Dionysus (god of wine) has been the subject of many different festivals, including Anthesteria, which pays homage to new wine, as well as the god himself. In the majority of Ionian communities, the festival was celebrated, however, what is known about the celebration is recounted through the Athenians. The festival was quite important to this culture.
Each year, Anthesteria was held over the course of three days (the 11th to the 13th) during what was referred to as the month of Anthesterion (February-March). When dissecting the meaning of the festival, its reference should have indicated a Festival of Flowers, yet Anthesteria was mainly celebrated with an opening of the new wine and soothing the spirits of the dead.
First Day of Anthesteria
Festivities begun on the evening of the first day, where casks of old wine were transported to the sanctuary of Dionysus in the Marshes. They then offered libations to the god of wine. This first day was called Pithoigia (which translates into ‘jar-opening’). Rooms and drinking vessels were decorated with spring flowers. Any child older then three years old was also dressed up for the occasion.
Second Day of Anthesteria
As the second day began (known as Choes (the old word for ‘pitchers’), the real fun began. People dressed up in a festive manner. It was not uncommon to see individuals put on masks and disguises of mythical proportions , usually mimicking Dionysus. At this time, dressed up individuals would make the rounds to all of their friends houses. Drinking competitions were in full swing at this time. Eager participants would gather at separate tables and compete in total silence, while they drank a five-liter container (called a chous) of wine. The festival was quite liberal, as even slaves could partake in the drinking. Children receiving a miniature sized choes meant for a toy. As a rite of passage, “first Choes” were also given.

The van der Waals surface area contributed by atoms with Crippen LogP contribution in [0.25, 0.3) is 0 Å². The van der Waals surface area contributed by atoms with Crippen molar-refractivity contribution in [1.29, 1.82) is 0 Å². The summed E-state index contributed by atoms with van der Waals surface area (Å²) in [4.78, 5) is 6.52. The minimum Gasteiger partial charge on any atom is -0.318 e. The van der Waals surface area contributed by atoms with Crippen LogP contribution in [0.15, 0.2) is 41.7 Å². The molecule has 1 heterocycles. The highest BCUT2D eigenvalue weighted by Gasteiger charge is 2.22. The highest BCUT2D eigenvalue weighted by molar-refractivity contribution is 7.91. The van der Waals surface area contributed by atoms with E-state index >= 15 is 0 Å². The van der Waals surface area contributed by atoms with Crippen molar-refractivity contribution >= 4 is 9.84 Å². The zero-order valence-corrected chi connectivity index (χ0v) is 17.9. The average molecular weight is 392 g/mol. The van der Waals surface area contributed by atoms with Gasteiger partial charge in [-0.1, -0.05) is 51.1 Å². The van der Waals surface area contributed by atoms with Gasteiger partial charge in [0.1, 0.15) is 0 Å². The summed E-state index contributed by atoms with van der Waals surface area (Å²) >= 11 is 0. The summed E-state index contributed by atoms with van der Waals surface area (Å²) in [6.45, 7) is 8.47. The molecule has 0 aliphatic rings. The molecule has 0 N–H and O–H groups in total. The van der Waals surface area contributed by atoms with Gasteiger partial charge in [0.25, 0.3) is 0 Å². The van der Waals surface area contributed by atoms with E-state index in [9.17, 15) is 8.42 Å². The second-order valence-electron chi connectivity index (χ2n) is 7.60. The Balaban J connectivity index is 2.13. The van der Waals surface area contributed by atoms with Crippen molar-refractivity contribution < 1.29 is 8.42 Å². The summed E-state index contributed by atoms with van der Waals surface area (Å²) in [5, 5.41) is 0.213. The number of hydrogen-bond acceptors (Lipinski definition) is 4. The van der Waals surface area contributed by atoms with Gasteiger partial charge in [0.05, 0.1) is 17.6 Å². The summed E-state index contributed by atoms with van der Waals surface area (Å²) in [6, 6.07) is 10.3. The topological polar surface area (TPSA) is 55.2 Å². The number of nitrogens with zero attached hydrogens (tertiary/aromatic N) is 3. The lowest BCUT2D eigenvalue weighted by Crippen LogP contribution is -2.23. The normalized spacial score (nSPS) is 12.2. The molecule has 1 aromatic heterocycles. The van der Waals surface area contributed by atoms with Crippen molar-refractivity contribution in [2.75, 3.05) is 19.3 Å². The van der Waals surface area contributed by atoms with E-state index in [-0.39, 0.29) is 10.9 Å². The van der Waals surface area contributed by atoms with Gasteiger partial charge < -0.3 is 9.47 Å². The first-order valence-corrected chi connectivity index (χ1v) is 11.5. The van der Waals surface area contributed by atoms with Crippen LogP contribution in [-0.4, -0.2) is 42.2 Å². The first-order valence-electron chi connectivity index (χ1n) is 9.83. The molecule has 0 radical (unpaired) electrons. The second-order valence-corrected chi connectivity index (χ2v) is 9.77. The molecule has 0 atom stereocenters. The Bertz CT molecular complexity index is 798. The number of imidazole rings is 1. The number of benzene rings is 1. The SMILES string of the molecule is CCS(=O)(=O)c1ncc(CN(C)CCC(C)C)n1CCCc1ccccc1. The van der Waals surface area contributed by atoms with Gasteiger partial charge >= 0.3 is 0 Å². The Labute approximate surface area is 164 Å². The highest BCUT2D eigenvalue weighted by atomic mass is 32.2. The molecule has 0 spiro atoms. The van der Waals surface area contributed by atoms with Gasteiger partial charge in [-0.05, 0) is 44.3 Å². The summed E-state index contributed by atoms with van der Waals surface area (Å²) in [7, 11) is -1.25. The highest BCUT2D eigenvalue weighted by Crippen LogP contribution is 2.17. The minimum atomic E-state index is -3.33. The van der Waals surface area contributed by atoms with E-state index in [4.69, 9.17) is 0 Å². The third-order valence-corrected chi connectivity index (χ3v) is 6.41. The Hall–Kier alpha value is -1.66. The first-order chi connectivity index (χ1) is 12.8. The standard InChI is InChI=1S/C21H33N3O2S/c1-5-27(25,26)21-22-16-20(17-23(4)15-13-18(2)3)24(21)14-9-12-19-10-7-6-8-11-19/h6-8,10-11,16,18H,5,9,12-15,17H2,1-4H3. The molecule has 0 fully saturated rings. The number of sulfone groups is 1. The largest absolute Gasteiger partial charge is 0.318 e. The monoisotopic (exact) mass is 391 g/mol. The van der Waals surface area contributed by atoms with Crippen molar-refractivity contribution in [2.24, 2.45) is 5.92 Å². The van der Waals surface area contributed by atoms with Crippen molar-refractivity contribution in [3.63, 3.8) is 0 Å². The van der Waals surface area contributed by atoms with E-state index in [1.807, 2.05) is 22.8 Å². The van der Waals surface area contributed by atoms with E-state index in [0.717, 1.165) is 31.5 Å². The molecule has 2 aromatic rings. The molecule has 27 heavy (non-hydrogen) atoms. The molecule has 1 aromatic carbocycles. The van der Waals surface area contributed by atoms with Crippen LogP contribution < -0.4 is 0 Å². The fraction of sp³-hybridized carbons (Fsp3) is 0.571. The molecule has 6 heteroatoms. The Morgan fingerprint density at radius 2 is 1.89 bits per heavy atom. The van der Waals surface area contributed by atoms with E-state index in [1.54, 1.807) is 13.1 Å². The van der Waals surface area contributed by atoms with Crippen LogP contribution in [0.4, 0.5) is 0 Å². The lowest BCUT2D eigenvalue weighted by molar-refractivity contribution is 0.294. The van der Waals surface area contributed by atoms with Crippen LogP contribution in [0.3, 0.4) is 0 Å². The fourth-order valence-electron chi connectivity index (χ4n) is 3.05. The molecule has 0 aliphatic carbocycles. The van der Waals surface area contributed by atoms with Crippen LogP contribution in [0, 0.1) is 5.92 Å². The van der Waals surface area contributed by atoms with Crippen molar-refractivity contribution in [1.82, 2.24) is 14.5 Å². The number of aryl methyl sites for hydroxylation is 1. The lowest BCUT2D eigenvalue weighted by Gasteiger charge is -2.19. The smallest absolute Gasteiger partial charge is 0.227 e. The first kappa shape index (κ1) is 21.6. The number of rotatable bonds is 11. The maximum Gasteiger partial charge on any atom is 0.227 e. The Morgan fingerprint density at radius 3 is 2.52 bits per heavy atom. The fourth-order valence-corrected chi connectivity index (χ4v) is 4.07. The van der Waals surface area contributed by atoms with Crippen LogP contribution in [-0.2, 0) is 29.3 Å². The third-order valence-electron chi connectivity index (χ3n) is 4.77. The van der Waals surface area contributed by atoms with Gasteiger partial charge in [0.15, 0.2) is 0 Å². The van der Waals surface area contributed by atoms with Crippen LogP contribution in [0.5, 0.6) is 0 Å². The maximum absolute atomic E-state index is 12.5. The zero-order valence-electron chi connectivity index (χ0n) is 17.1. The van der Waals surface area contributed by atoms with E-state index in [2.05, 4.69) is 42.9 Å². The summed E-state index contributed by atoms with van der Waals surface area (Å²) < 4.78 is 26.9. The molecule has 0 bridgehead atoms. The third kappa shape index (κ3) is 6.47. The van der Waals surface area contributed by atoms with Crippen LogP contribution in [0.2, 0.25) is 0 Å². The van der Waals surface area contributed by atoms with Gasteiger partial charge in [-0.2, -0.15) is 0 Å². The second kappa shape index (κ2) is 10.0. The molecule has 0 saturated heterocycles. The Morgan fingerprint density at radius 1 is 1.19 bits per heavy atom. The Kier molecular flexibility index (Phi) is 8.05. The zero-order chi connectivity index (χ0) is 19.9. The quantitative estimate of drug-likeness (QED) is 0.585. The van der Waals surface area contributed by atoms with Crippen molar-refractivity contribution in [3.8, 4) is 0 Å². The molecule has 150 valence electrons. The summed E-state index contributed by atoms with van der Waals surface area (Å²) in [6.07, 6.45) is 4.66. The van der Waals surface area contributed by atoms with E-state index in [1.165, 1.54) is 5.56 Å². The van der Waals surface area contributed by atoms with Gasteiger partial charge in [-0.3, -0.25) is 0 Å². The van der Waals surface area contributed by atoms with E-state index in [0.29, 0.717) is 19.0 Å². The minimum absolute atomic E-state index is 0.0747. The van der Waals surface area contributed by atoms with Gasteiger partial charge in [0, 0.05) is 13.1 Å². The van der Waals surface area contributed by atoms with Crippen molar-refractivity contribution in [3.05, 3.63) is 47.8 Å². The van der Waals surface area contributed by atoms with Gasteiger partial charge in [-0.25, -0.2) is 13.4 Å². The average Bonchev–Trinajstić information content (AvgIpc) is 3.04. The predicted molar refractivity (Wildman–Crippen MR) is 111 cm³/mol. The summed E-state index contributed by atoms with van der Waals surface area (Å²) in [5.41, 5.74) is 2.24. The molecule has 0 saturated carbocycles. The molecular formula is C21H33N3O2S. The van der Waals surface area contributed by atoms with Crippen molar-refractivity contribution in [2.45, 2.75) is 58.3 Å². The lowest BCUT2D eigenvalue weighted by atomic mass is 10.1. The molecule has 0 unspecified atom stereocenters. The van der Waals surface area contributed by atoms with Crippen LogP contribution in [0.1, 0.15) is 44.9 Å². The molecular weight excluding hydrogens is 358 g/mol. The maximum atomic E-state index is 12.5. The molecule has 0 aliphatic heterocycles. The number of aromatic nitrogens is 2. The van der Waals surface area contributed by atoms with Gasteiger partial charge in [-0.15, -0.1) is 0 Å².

Third Day of Anthesteria
During Anthesteria, there was the belief that spirits of the dead were able to walk the earth once again. The third day of the festival (called Chytroi , meaning ‘pots’) concentrated on this belief. At this time, the dead were offered pots filled with seed and vegetable bran. Rituals included the chewing of whitethorn leaves and the smearing of tar on their doors in an attempt to keep evil away. This is also expressed in the common proverb: “Away with you, Keres (evil spirits), it is no longer Anthesteria.”
Other Customs of Anthesteria
Anthesteria was also the time when the state participated in a secret ceremony that involved the wife of the king. She actually reenacted a ceremonial marriage to Dionysus during the festival. 14 Athenian matrons (called ‘geraerae’) were chosen by the king and made to swear a secret oath. This ritual then took place in a sanctuary of Dionysus in the Lenaeum, which was specially opened for the event , only on this day.